Posted by editor
on June 12, 2012 at 9:58 AM PDT
The results of the latest completed Java.net poll indicate that, in general, developers consider the addition of Lambda Expressions (closures) to Java (which will happen in Java 8) to be a good idea. However, opinion is not universally in this direction...
The results of the latest completed Java.net poll indicate that, in general, developers consider the addition of Lambda Expressions (closures) to Java (which will happen in Java 8) to be a good idea. However, opinion is not universally in this direction. A total of 401 votes were cast in the poll. The exact question and results were:
Is adding Lambda Expressions (closures) to Java a good idea?
- 48% (192 votes) - Of course! We've needed this for a long time!
- 15% (59 votes) - Probably
- 6% (25 votes) - Maybe
- 2% (7 votes) - No, threads and the Fork/Join Framework are sufficient
- 14% (55 votes) - No, because they'll be misapplied, complicating lots of code
- 11% (43 votes) - I don't know
- 5% (20 votes) - Other
First, my normal disclaimer: these are the results of a voluntary survey, not a scientific poll. Still, I think the results reasonably reflect the attitudes of Java developers. While about half of the voters think Lambda Expressions in Java have been long overdue, significant skepticism is also evident. Combining the "Probably," "Maybe," and "No" results yields 37% of developers expressing at least some doubt about whether adding closures to Java is a good idea.
Now, you can think adding a new feature to a language is a good idea even if you yourself are unlikely to use that feature frequently. But, to have doubts about whether adding a major new feature to a language is a good step -- that's an entirely different matter. In this poll, 14% actually believe the addition of Lambda Expressions will be, on balance, harmful, because some developers will apply the shiny, glitzy new capability in situations where there's no sensible reason for doing so.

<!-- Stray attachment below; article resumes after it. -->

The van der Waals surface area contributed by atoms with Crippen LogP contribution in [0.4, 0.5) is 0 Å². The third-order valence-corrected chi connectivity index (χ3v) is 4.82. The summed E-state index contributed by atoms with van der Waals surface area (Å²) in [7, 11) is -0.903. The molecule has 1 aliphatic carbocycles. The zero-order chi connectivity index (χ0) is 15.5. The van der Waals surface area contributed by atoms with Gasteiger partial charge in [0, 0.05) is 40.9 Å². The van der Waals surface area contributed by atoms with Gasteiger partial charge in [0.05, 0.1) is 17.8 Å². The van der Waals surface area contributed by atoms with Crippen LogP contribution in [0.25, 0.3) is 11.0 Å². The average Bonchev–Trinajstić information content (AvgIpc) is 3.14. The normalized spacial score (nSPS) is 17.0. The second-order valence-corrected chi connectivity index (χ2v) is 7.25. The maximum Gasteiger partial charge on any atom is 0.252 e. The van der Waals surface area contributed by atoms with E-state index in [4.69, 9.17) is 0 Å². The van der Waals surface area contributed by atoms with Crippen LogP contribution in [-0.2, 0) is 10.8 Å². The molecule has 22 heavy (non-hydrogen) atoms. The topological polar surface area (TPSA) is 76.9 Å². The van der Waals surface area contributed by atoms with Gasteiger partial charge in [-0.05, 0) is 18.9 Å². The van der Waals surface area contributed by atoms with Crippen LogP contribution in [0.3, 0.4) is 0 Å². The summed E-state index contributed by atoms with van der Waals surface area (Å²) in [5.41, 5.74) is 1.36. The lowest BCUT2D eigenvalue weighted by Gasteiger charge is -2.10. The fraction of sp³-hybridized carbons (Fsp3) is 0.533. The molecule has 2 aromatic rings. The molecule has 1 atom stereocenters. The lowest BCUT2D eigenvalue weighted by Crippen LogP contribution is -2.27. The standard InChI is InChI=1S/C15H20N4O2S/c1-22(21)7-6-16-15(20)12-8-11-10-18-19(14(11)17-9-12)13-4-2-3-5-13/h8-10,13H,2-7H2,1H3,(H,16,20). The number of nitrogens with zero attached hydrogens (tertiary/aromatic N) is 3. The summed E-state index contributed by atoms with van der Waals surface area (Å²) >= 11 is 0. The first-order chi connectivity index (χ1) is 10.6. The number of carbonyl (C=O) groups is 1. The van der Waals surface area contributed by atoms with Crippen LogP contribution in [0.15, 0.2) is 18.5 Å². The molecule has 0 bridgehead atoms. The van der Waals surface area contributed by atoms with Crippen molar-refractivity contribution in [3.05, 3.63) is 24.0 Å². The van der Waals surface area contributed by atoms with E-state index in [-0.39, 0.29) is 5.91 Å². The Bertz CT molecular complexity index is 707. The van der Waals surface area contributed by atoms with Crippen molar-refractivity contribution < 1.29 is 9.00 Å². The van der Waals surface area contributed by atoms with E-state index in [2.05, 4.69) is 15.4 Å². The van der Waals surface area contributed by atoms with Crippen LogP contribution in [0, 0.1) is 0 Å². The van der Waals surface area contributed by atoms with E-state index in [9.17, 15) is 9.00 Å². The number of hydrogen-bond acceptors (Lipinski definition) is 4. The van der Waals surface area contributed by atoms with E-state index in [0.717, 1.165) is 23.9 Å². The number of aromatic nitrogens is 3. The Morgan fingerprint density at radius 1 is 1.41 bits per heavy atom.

Java Champion Kirk Pepperdine , a Java performance expert, has often stated that complex code can easily produce performance bottlenecks. For example, in this 2009 interview with Janice Heiss , Kirk states:
Brian Goetz and other influential developers have been saying for some time that if you write overly complex code, something's wrong.
I can cite example after example where the act of simplifying code allowed us to get the performance that we needed. Surprisingly enough, this principle actually goes beyond languages, so some of the biggest gains I've seen have been in applications where we simplified Smalltalk code.
In the Java language, it becomes doubly important because now we have runtime optimizations being applied to the code, and complex code confuses the optimizers. When you confuse the optimizers, they do not do a good job of optimizing, so you have a couple of problems with Java when you write complex code.
Kirk also highlights the need to measure performance, not just guess. The entire purpose of Lambda Expressions is to enhance performance on multicore devices. But, if you don't understand Amdahl's Law , you can easily waste lots of development time and effort writing overly complex code that either minimally improves performance, or even degrades overall performance. And, on top of it all, when the original developer leaves the company, successive developers who need to maintain or upgrade the code are faced with something that's basically unreadable, and readily susceptible to being broken by the tiniest modification.